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History of Philosophy in Islam, by T.J. de Boer [1904], at


1. Abu-l-Walid Mohammed ibn Akhmed ibn Mohammed ibn Roshd (Averroes) was born at Cordova, of a family of lawyers, in the year 1126. There too he made himself master of the learned culture of his time. In 1153 he is said to have been presented to the prince Abu Yaaqub by Ibn Tofail; and we possess a report of that occurrence, full of character. After the introductory phrases of politeness the prince asked him: "What is the opinion of philosophers about the heavens? Are they eternal, or have they been brought into existence?" Ibn Roshd cautiously replied that he had not given attention to philosophy. Thereupon the prince commenced to discuss the subject with Ibn Tofail, and, to the astonishment of the listener, she wed that he was acquainted with Aristotle, Plato, and the philosophers and theologians of Islam. Then Ibn Roshd also spoke out freely, and won the favour of his high-placed master. His lot was fixed: He was destined to interpret Aristotle, as no one before him had done, that mankind might be put in complete and genuine possession of science.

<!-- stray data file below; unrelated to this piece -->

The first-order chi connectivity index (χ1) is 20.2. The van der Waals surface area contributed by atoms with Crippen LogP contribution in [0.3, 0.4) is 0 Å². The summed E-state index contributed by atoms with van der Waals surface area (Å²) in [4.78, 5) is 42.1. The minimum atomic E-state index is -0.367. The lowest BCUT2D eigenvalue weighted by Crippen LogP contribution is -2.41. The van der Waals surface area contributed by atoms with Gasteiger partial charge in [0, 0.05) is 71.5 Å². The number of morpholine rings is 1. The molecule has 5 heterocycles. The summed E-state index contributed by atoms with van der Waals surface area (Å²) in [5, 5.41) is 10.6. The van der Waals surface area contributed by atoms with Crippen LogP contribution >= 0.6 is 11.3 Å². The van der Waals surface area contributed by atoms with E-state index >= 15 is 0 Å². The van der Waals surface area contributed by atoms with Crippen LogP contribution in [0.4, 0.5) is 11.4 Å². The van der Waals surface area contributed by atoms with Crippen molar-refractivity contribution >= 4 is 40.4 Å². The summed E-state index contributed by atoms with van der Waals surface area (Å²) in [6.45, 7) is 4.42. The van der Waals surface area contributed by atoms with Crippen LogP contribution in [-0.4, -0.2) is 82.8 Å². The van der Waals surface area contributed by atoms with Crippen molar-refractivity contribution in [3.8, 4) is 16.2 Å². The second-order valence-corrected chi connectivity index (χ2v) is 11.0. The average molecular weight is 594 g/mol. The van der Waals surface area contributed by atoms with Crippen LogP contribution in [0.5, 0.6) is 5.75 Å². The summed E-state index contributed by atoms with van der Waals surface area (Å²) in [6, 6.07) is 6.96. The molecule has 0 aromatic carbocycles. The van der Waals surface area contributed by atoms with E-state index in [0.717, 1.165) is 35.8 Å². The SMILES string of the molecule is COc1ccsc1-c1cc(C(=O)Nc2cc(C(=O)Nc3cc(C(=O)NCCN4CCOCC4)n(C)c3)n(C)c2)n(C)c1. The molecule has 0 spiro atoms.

He was, besides, a jurist and a physician. We find him in 1169 in the position of judge in Seville, and shortly

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afterwards in Cordova. Abu Yaakub, now Caliph, nominates him his Body-Physician in the year 1182; but, a short time after, he is again judge in his native city, as his father and grandfather had been. Circumstances, however, change for the worse. Philosophers are pronounced accursed, and their writings are committed to the flames. In his old age Ibn Roshd is banished by Abu Yusuf to Elisana (Lucena, near Cordova), but yet he dies in Marocco the capital, on the 10th December, 1198.

2. It was upon Aristotle that his activity was concentrated. All that he could procure of that philosopher's works, or about them, he subjected to diligent study and careful comparison. Writings of the Greeks, which are now lost either entirely or in part, were still known to Ibn Roshd in translated form. He goes critically and systematically to work: He paraphrases Aristotle and he interprets him, now with comparative brevity, and anon in greater detail, both in moderate-sized and in bulky commentaries. He thus merits the name of "the Commentator", which also is assigned to him in Dante's "Commedia" 1. It looks as if the Philosophy of the Muslims had been fated in him to come to an understanding of Aristotle, just that it might then expire, after that end had been attained. Aristotle for him is the supremely perfect man, the greatest thinker, the philosopher who was in possession of an infallible truth. New discoveries in Astronomy, Art or Physics could make no alteration in that respect. Of course it is possible to misunderstand Aristotle: Ibn Roshd himself came to have a different and better understanding of many a point which he took from the works of Farabi and Ibn Sina; but yet he lived continually